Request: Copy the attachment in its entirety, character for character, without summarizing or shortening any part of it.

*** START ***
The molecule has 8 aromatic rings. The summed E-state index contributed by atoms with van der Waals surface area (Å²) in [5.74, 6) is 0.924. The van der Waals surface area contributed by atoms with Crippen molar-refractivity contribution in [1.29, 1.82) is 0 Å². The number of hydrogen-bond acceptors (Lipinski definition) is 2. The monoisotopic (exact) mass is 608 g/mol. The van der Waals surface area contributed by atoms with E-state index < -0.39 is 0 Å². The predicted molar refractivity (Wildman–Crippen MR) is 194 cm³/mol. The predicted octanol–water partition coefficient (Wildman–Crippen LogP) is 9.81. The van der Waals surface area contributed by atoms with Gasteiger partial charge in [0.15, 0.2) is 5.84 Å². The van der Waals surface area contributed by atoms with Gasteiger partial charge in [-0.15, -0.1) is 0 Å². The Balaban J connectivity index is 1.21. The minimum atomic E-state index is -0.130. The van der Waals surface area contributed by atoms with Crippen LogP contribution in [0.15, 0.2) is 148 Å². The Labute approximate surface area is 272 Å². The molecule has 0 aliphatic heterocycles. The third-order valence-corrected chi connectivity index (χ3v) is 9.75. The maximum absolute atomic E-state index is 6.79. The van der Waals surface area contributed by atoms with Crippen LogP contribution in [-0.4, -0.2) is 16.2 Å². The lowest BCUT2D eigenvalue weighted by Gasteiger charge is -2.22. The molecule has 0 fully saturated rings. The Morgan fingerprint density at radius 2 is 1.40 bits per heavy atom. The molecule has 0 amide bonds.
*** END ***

The molecule has 8 aromatic rings. The summed E-state index contributed by atoms with van der Waals surface area (Å²) in [5.74, 6) is 0.924. The van der Waals surface area contributed by atoms with Crippen molar-refractivity contribution in [1.29, 1.82) is 0 Å². The number of hydrogen-bond acceptors (Lipinski definition) is 2. The monoisotopic (exact) mass is 608 g/mol. The van der Waals surface area contributed by atoms with E-state index < -0.39 is 0 Å². The predicted molar refractivity (Wildman–Crippen MR) is 194 cm³/mol. The predicted octanol–water partition coefficient (Wildman–Crippen LogP) is 9.81. The van der Waals surface area contributed by atoms with Gasteiger partial charge in [0.15, 0.2) is 5.84 Å². The van der Waals surface area contributed by atoms with Gasteiger partial charge in [-0.15, -0.1) is 0 Å². The Balaban J connectivity index is 1.21. The minimum atomic E-state index is -0.130. The van der Waals surface area contributed by atoms with Crippen LogP contribution in [0.15, 0.2) is 148 Å². The Labute approximate surface area is 272 Å². The molecule has 0 aliphatic heterocycles. The third-order valence-corrected chi connectivity index (χ3v) is 9.75. The maximum absolute atomic E-state index is 6.79. The van der Waals surface area contributed by atoms with Crippen LogP contribution in [-0.4, -0.2) is 16.2 Å². The lowest BCUT2D eigenvalue weighted by Gasteiger charge is -2.22. The molecule has 0 fully saturated rings. The Morgan fingerprint density at radius 2 is 1.40 bits per heavy atom. The molecule has 0 amide bonds.